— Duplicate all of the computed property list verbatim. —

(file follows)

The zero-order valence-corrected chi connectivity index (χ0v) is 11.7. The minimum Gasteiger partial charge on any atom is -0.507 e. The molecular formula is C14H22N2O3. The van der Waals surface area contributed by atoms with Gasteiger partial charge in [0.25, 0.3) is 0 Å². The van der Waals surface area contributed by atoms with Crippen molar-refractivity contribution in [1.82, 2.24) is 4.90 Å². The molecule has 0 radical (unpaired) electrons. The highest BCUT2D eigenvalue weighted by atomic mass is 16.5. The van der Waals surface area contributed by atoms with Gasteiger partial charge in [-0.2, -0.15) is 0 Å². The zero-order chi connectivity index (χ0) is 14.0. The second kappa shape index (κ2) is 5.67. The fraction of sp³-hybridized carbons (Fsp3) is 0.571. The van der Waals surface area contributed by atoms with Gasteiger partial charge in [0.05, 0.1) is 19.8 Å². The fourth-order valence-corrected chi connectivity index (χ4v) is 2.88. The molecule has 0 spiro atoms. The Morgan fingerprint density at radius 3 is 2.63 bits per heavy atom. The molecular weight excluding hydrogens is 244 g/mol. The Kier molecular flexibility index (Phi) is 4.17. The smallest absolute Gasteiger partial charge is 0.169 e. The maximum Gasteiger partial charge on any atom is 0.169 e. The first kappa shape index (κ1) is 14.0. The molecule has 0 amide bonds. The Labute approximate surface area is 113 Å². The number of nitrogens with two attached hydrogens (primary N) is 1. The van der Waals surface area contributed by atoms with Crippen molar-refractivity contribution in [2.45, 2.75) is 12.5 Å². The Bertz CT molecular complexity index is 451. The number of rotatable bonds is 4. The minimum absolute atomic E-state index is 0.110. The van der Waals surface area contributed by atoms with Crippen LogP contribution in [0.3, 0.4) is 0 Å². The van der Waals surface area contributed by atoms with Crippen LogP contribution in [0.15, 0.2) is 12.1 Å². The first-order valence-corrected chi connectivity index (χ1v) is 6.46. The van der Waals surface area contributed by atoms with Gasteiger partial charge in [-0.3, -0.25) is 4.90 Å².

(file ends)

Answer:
The zero-order valence-corrected chi connectivity index (χ0v) is 11.7. The minimum Gasteiger partial charge on any atom is -0.507 e. The molecular formula is C14H22N2O3. The van der Waals surface area contributed by atoms with Gasteiger partial charge in [0.25, 0.3) is 0 Å². The van der Waals surface area contributed by atoms with Crippen molar-refractivity contribution in [1.82, 2.24) is 4.90 Å². The molecule has 0 radical (unpaired) electrons. The highest BCUT2D eigenvalue weighted by atomic mass is 16.5. The van der Waals surface area contributed by atoms with Gasteiger partial charge in [-0.2, -0.15) is 0 Å². The zero-order chi connectivity index (χ0) is 14.0. The second kappa shape index (κ2) is 5.67. The fraction of sp³-hybridized carbons (Fsp3) is 0.571. The van der Waals surface area contributed by atoms with Gasteiger partial charge in [0.05, 0.1) is 19.8 Å². The fourth-order valence-corrected chi connectivity index (χ4v) is 2.88. The molecule has 0 spiro atoms. The Morgan fingerprint density at radius 3 is 2.63 bits per heavy atom. The molecular weight excluding hydrogens is 244 g/mol. The Kier molecular flexibility index (Phi) is 4.17. The smallest absolute Gasteiger partial charge is 0.169 e. The maximum Gasteiger partial charge on any atom is 0.169 e. The first kappa shape index (κ1) is 14.0. The molecule has 0 amide bonds. The Labute approximate surface area is 113 Å². The number of nitrogens with two attached hydrogens (primary N) is 1. The van der Waals surface area contributed by atoms with Crippen molar-refractivity contribution in [2.45, 2.75) is 12.5 Å². The Bertz CT molecular complexity index is 451. The number of rotatable bonds is 4. The minimum absolute atomic E-state index is 0.110. The van der Waals surface area contributed by atoms with Crippen LogP contribution in [0.3, 0.4) is 0 Å². The van der Waals surface area contributed by atoms with Crippen LogP contribution in [0.15, 0.2) is 12.1 Å². The first-order valence-corrected chi connectivity index (χ1v) is 6.46. The van der Waals surface area contributed by atoms with Gasteiger partial charge in [-0.3, -0.25) is 4.90 Å².